ihat there would be no profit left for
them, and they would be forc.od to
quit the business.
But the farmer will force upon the
market, within about three months, a
crop that it take3 himself and family
bors. It is making a single human
machine out of many individual brains
and hands. We need not and ought
not to lose our individuality, but our
aims and the objects we wish to ac-
complish must be in common with
those of our neighbors. It may spring
from the most selfish motives, or from
perfect altruism, but whatever be the
motives that inspires it, cooperation
multiplies individual effort and pro j
duces results, far beyond what could j
be accomplished through the panic
individuals acting separately or inde-
pendently, and not in harmony.
This is emphatically an age of or-
ganization. The church is organized;
merchants are organized, bankers are
organized—and why not the farmers?
It is right to organize for legitimate
purposes, so long as no effort is made
to trample upon the rights of others.
! and the world almost twelve months 10
consume, having no regard for the
world's demunds nor the prices offer-
He goes to market single handed,
does not belong to any business or-
ganization, does not know what the
rest of the farming world is going to
do as regards the pricing and selling
of farm products, he has no system,
no plans, no conception of scientific
business methods, but pours his prod-
ucts in a single handed way upon the
organized speculative world, vainly
hoping that the organized speculator
will pay him sufficient prices that will
give him something to exist upon while
making another crop for these organ-
ized speculators to gamble on. No
class of business could market in such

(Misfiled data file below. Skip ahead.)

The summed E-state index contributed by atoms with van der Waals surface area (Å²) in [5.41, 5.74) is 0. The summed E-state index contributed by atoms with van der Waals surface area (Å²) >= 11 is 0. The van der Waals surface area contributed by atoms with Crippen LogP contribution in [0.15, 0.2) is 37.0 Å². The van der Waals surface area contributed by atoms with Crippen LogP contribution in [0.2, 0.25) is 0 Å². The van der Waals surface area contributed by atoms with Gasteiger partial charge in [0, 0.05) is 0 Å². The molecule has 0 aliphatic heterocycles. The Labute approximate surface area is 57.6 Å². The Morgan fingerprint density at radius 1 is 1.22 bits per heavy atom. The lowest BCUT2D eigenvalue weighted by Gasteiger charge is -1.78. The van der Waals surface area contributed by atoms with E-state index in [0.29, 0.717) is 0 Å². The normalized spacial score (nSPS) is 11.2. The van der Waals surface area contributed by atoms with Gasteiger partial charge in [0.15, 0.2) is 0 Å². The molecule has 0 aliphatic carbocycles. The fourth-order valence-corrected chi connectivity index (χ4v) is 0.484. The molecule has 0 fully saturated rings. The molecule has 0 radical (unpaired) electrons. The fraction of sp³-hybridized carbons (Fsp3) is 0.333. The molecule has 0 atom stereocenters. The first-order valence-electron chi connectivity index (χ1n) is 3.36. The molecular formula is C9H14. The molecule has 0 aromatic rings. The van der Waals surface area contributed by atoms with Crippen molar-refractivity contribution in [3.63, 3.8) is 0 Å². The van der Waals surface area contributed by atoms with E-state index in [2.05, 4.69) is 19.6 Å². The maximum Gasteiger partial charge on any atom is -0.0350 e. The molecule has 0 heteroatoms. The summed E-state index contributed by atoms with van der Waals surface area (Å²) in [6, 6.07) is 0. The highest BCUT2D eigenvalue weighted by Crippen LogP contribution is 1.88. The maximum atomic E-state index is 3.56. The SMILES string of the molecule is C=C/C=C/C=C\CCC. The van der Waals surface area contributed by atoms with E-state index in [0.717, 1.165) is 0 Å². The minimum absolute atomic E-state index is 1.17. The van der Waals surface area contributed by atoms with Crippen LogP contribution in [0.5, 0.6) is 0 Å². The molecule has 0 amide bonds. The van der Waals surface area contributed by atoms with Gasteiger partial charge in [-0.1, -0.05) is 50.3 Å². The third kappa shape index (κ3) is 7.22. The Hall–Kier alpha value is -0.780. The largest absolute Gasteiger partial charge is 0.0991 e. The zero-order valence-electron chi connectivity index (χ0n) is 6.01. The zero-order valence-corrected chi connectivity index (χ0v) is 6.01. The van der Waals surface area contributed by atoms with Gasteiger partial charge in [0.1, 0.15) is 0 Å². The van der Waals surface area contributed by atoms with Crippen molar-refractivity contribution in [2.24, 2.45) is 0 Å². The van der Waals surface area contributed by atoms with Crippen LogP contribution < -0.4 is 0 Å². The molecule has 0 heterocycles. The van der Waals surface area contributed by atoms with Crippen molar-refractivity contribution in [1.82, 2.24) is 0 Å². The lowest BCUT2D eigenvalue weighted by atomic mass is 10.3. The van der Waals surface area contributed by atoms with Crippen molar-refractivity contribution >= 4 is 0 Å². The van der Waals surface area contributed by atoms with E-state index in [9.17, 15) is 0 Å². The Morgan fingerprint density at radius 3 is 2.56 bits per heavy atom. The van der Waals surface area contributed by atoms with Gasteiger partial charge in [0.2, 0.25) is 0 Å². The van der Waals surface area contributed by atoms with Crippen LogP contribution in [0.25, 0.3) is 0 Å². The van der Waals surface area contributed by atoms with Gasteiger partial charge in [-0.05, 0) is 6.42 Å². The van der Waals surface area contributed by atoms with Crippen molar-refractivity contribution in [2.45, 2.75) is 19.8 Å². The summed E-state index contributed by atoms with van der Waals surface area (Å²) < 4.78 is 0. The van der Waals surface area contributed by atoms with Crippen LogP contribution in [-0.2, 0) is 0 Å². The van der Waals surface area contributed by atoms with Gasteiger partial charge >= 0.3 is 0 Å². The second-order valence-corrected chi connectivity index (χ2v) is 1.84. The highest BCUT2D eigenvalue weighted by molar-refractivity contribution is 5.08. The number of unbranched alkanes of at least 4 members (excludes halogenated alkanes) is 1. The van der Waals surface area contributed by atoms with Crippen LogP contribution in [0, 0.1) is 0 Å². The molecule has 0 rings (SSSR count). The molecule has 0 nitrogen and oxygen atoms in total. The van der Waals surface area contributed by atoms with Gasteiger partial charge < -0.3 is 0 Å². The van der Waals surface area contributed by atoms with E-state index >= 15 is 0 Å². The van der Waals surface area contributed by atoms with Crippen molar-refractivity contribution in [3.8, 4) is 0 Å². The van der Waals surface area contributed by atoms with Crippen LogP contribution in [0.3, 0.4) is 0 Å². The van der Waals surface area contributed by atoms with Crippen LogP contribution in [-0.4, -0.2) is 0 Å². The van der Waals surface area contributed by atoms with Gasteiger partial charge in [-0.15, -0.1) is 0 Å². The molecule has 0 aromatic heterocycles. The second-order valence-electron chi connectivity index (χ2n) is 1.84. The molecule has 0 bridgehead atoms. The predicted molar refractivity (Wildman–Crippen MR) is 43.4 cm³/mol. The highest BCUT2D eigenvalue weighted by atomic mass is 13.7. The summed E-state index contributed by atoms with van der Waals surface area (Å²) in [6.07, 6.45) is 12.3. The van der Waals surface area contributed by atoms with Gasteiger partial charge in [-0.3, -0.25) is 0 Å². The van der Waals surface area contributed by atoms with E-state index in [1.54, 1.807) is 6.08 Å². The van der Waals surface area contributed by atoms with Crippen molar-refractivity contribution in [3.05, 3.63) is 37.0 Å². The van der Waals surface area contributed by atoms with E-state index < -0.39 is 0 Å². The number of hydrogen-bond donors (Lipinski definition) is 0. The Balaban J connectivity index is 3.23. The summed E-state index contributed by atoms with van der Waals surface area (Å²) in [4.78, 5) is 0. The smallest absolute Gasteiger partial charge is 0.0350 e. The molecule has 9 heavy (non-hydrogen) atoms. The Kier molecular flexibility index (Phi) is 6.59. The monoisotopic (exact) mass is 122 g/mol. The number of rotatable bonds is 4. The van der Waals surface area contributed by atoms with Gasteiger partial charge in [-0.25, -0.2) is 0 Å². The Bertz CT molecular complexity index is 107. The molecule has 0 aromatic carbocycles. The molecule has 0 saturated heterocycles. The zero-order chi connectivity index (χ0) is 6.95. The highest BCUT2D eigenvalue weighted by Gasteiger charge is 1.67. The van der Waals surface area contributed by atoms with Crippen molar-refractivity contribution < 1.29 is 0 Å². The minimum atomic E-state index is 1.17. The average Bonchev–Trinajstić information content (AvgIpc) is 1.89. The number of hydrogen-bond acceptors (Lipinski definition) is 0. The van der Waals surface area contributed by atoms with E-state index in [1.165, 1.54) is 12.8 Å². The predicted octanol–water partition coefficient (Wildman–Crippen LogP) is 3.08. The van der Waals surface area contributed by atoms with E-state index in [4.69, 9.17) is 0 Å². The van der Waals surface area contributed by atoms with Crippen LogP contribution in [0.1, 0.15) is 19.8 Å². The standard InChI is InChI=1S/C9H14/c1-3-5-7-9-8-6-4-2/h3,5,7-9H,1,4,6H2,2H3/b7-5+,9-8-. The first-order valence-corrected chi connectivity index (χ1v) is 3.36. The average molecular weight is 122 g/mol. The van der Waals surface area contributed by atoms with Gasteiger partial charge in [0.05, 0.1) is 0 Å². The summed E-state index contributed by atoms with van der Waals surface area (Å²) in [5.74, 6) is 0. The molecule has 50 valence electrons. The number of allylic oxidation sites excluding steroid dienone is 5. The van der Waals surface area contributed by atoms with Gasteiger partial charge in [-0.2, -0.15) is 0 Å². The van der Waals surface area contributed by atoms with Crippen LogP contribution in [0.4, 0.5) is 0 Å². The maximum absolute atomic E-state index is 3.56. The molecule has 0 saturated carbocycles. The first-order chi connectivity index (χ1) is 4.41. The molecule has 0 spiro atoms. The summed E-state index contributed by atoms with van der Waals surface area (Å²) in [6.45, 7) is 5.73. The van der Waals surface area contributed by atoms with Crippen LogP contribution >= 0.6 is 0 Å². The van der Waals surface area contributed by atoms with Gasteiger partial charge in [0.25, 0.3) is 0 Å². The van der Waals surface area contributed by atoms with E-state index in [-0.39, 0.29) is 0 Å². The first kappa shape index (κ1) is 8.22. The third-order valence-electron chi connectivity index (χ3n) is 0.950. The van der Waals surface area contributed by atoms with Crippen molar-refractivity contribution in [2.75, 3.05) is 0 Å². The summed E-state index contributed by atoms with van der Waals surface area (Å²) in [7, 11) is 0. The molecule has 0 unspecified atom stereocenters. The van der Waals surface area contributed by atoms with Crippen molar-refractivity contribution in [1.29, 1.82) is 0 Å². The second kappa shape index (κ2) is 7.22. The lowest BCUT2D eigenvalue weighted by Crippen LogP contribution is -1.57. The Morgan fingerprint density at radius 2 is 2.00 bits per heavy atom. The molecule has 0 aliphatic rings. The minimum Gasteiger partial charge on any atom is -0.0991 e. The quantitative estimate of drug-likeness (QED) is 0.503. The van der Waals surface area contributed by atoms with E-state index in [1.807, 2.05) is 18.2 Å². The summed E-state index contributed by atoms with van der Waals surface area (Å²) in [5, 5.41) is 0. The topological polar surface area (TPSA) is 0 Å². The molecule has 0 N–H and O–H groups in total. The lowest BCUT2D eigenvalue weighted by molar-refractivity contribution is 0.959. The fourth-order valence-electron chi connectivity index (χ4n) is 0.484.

a slipshod manner and even exist.
But the old farmer living next to
How many American women in
lonely homes to-day long for this
blessing to come into their lives, and
to be able to utter these words, but
because of some organic derange-
ment. this happiness is denied them.
Every woman interested in this
subject should know that prepara-
tion for healthy maternity is
allow himself to be sleeked accomplished by the uso of
out of his year's work and the next n VHIA I? ES>8 2M A
year nature comes to his relief again. ^
Quite different with the commercial VEGETABLE COmrOUND
world- Even the manufacturer Mrs. Maggie Gilmer, of West
But"when organized"greed tries to stifle v-01,1(1 not ,hink of marketing his goods Union, S. C.,writes to Mrs. Finkh&m:
competition and to crush out the other Rllrh a reckless competitive way. "I was prreatly run-down in health
fellow-there is where Ihe harm come, C«e, let's look Into the system of from a weakness peculiar to my sex.
1W ;; W ■"«
er use3, and the farmers ought to tilling and commercial world.
avail themselves of it. j First' ,hp manufacturer, instead of
„ . „ . .. . . throwing his goods upon a depressed
Organization is a community of in , , , , „ , ,
. . , | market in a reckless, slipshod, com-
petitive manner, places them in a
warehouse, preparing to hold for a
price that will give him a profit, and
knowing as he does that the only way
by which he can hope to get these
prices is by cooperating with every
other manufacturer, therefore he be-
comes a member of the Manufactur-
ing Association, and through this as-
1. To a certain extent they can con- ' sociation they are able to place a min-
trol the prices of their products. They imum price on Ihe goods, and with the and has positively cured thousands o^
may not do it in ono year, or two . goods properly warehoused they are women who have been troubled with